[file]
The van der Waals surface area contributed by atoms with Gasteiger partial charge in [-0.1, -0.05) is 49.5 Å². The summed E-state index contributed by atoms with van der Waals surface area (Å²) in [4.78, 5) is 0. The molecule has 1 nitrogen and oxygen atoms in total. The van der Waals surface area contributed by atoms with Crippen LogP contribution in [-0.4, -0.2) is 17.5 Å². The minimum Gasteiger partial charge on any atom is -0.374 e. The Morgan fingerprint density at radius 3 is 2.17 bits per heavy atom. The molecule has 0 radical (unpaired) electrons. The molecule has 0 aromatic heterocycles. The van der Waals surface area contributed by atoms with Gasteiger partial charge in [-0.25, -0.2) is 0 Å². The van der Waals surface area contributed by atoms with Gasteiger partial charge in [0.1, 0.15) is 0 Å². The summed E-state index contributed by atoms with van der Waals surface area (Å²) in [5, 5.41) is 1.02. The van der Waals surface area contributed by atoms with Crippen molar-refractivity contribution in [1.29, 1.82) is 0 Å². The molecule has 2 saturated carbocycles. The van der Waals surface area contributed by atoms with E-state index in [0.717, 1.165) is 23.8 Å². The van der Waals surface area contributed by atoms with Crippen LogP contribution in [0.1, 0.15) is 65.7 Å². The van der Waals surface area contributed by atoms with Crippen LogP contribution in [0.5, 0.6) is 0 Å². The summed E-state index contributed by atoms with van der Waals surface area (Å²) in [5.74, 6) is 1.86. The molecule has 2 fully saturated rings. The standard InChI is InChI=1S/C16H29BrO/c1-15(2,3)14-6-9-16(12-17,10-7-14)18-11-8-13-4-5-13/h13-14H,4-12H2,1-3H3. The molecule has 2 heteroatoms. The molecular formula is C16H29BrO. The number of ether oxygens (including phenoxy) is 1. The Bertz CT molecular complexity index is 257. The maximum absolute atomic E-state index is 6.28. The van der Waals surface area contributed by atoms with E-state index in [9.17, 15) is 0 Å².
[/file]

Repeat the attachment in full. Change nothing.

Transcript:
The van der Waals surface area contributed by atoms with Gasteiger partial charge in [-0.1, -0.05) is 49.5 Å². The summed E-state index contributed by atoms with van der Waals surface area (Å²) in [4.78, 5) is 0. The molecule has 1 nitrogen and oxygen atoms in total. The van der Waals surface area contributed by atoms with Crippen LogP contribution in [-0.4, -0.2) is 17.5 Å². The minimum Gasteiger partial charge on any atom is -0.374 e. The Morgan fingerprint density at radius 3 is 2.17 bits per heavy atom. The molecule has 0 radical (unpaired) electrons. The molecule has 0 aromatic heterocycles. The van der Waals surface area contributed by atoms with Gasteiger partial charge in [-0.25, -0.2) is 0 Å². The van der Waals surface area contributed by atoms with Gasteiger partial charge in [0.1, 0.15) is 0 Å². The summed E-state index contributed by atoms with van der Waals surface area (Å²) in [5, 5.41) is 1.02. The van der Waals surface area contributed by atoms with Crippen molar-refractivity contribution in [1.29, 1.82) is 0 Å². The molecule has 2 saturated carbocycles. The van der Waals surface area contributed by atoms with E-state index in [0.717, 1.165) is 23.8 Å². The van der Waals surface area contributed by atoms with Crippen LogP contribution in [0.1, 0.15) is 65.7 Å². The van der Waals surface area contributed by atoms with Crippen LogP contribution in [0.5, 0.6) is 0 Å². The summed E-state index contributed by atoms with van der Waals surface area (Å²) in [5.74, 6) is 1.86. The molecule has 2 fully saturated rings. The standard InChI is InChI=1S/C16H29BrO/c1-15(2,3)14-6-9-16(12-17,10-7-14)18-11-8-13-4-5-13/h13-14H,4-12H2,1-3H3. The molecule has 2 heteroatoms. The molecular formula is C16H29BrO. The number of ether oxygens (including phenoxy) is 1. The Bertz CT molecular complexity index is 257. The maximum absolute atomic E-state index is 6.28. The van der Waals surface area contributed by atoms with E-state index in [9.17, 15) is 0 Å².